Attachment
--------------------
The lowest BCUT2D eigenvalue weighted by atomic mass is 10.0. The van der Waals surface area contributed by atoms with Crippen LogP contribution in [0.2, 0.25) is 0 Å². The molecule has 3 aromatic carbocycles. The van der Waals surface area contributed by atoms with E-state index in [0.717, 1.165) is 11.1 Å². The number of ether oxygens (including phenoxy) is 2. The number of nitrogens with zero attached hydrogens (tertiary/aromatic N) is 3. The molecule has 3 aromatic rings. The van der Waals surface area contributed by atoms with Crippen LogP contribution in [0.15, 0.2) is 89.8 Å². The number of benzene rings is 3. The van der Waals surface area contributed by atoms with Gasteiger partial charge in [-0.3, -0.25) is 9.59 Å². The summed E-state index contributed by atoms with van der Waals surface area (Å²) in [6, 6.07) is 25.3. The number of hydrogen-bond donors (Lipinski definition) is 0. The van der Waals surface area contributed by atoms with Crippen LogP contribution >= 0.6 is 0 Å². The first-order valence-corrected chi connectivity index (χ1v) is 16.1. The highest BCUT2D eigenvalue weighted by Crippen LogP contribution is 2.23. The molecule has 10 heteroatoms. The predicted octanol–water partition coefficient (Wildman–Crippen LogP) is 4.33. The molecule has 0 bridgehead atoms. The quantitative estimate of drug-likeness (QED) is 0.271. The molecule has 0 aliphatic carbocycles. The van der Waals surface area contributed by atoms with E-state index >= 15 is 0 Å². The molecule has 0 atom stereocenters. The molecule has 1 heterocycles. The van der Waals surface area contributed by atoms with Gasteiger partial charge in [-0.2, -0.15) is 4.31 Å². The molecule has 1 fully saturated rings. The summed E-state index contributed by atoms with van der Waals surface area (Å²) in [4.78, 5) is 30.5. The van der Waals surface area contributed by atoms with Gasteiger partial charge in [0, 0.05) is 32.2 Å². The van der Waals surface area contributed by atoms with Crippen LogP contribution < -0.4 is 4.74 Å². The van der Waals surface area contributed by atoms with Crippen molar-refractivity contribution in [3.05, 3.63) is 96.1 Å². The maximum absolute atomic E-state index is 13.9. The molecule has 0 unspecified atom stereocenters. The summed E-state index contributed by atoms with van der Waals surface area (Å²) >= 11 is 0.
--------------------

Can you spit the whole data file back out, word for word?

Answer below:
The lowest BCUT2D eigenvalue weighted by atomic mass is 10.0. The van der Waals surface area contributed by atoms with Crippen LogP contribution in [0.2, 0.25) is 0 Å². The molecule has 3 aromatic carbocycles. The van der Waals surface area contributed by atoms with E-state index in [0.717, 1.165) is 11.1 Å². The number of ether oxygens (including phenoxy) is 2. The number of nitrogens with zero attached hydrogens (tertiary/aromatic N) is 3. The molecule has 3 aromatic rings. The van der Waals surface area contributed by atoms with Crippen LogP contribution in [0.15, 0.2) is 89.8 Å². The number of benzene rings is 3. The van der Waals surface area contributed by atoms with Gasteiger partial charge in [-0.3, -0.25) is 9.59 Å². The summed E-state index contributed by atoms with van der Waals surface area (Å²) in [6, 6.07) is 25.3. The number of hydrogen-bond donors (Lipinski definition) is 0. The van der Waals surface area contributed by atoms with Crippen LogP contribution >= 0.6 is 0 Å². The first-order valence-corrected chi connectivity index (χ1v) is 16.1. The highest BCUT2D eigenvalue weighted by Crippen LogP contribution is 2.23. The molecule has 10 heteroatoms. The predicted octanol–water partition coefficient (Wildman–Crippen LogP) is 4.33. The molecule has 0 bridgehead atoms. The quantitative estimate of drug-likeness (QED) is 0.271. The molecule has 0 aliphatic carbocycles. The van der Waals surface area contributed by atoms with E-state index >= 15 is 0 Å². The molecule has 0 atom stereocenters. The molecule has 1 heterocycles. The van der Waals surface area contributed by atoms with Gasteiger partial charge in [-0.2, -0.15) is 4.31 Å². The molecule has 1 fully saturated rings. The summed E-state index contributed by atoms with van der Waals surface area (Å²) in [4.78, 5) is 30.5. The van der Waals surface area contributed by atoms with Gasteiger partial charge in [0, 0.05) is 32.2 Å². The van der Waals surface area contributed by atoms with Crippen LogP contribution < -0.4 is 4.74 Å². The van der Waals surface area contributed by atoms with Crippen molar-refractivity contribution in [3.05, 3.63) is 96.1 Å². The maximum absolute atomic E-state index is 13.9. The molecule has 0 unspecified atom stereocenters. The summed E-state index contributed by atoms with van der Waals surface area (Å²) >= 11 is 0.